Berlin suspect a failed asylum seeker who was monitored by security agencies

Twelve dead and dozens more were injured at Berlin Christmas Market

Twelve dead and dozens more were injured at Berlin Christmas Market

A prime suspect in the Berlin Christmas market massacre has been identified as a Tunisian failed asylum seeker who was already on authorities' radar.

Anis Amri is the subject of an international manhunt after the attack left 12 dead and dozens injured.

The 24-year-old apparently arrived in Germany in July last year having left his home country for Italy in 2011 after the Arab Spring uprisings.

He applied for asylum in April and his claim was rejected in July, but he could not be deported because Tunisia initially claimed he was not a citizen and he did not have the correct papers to be repatriated, according to reports.

A European Arrest Warrant was said to show he used six different names under three nationalities.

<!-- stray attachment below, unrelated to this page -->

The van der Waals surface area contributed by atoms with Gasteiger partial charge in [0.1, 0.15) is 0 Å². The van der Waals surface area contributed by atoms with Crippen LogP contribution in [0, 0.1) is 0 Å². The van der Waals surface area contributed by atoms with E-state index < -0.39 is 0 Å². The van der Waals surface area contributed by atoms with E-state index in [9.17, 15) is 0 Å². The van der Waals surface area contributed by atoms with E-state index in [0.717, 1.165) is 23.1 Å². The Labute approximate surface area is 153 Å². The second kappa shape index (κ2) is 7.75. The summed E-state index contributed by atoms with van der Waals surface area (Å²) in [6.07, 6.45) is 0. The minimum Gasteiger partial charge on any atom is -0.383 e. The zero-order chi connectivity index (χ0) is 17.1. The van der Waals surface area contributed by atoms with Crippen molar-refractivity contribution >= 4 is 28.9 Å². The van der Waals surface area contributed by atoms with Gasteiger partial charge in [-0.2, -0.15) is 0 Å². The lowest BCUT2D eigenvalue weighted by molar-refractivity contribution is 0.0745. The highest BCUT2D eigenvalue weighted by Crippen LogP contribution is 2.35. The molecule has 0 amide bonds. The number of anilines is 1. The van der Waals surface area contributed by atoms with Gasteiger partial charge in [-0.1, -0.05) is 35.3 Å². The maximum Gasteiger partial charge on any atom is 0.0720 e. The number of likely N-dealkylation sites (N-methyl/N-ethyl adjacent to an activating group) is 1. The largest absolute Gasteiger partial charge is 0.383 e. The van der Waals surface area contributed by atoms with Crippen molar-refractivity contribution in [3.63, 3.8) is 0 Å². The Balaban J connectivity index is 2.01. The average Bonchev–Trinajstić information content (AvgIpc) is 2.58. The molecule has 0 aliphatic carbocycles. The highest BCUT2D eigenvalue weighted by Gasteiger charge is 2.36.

After the manhunt was launched, reports emerged that Amri had been under surveillance earlier this year.

He was monitored for more than six months by German authorities after they received a tip that he may have been planning a break-in to finance buying automatic weapons for an attack.

But agencies stopped watching Amri in September after nothing was found to substantiate the original warning.

The operation was reportedly halted after turning up nothing more than him dealing drugs in a Berlin park and getting involved in a bar brawl.

However, officials said security agencies swapped counter-terrorism information about him as recently as November.

Reports on Thursday claimed Amri served four years for arson in Italy before he entered Germany.

One of his brothers was quoted by the Associated Press as suggesting that Amri may have been radicalised in prison in Italy.

Earlier, German interior minister Thomas de Maiziere said Amri was suspected of involvement in Monday's terrorist outrage but was not necessarily the man who drove the lorry into a crowded Christmas market in the German capital.

His identity papers were found under the driver's seat of the lorry, Der Spiegel said.